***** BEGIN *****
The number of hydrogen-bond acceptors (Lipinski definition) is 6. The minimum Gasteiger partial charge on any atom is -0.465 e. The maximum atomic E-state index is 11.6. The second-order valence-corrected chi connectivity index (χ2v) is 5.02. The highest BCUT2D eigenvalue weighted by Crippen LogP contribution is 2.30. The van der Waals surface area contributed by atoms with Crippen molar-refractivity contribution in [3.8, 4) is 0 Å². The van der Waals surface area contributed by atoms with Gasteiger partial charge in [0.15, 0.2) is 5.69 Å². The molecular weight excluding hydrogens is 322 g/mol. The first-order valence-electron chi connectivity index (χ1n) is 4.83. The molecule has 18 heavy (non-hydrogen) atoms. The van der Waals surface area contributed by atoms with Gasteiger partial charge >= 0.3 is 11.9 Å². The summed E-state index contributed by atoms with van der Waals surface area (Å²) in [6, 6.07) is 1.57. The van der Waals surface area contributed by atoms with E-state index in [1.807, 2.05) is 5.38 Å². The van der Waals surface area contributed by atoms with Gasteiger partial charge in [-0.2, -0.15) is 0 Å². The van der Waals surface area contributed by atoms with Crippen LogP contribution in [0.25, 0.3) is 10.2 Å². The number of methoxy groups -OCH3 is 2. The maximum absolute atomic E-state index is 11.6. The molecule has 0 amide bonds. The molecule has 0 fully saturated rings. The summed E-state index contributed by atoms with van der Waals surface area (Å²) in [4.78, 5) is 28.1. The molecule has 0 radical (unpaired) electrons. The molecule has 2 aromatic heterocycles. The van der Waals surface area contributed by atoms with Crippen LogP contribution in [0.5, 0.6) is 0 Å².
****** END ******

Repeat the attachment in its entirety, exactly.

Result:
The number of hydrogen-bond acceptors (Lipinski definition) is 6. The minimum Gasteiger partial charge on any atom is -0.465 e. The maximum atomic E-state index is 11.6. The second-order valence-corrected chi connectivity index (χ2v) is 5.02. The highest BCUT2D eigenvalue weighted by Crippen LogP contribution is 2.30. The van der Waals surface area contributed by atoms with Crippen molar-refractivity contribution in [3.8, 4) is 0 Å². The van der Waals surface area contributed by atoms with Gasteiger partial charge in [0.15, 0.2) is 5.69 Å². The molecular weight excluding hydrogens is 322 g/mol. The first-order valence-electron chi connectivity index (χ1n) is 4.83. The molecule has 18 heavy (non-hydrogen) atoms. The van der Waals surface area contributed by atoms with Gasteiger partial charge >= 0.3 is 11.9 Å². The summed E-state index contributed by atoms with van der Waals surface area (Å²) in [6, 6.07) is 1.57. The van der Waals surface area contributed by atoms with E-state index in [1.807, 2.05) is 5.38 Å². The van der Waals surface area contributed by atoms with Gasteiger partial charge in [-0.2, -0.15) is 0 Å². The van der Waals surface area contributed by atoms with Crippen LogP contribution in [0.25, 0.3) is 10.2 Å². The number of methoxy groups -OCH3 is 2. The maximum absolute atomic E-state index is 11.6. The molecule has 0 amide bonds. The molecule has 0 fully saturated rings. The summed E-state index contributed by atoms with van der Waals surface area (Å²) in [4.78, 5) is 28.1. The molecule has 0 radical (unpaired) electrons. The molecule has 2 aromatic heterocycles. The van der Waals surface area contributed by atoms with Crippen LogP contribution in [0.5, 0.6) is 0 Å².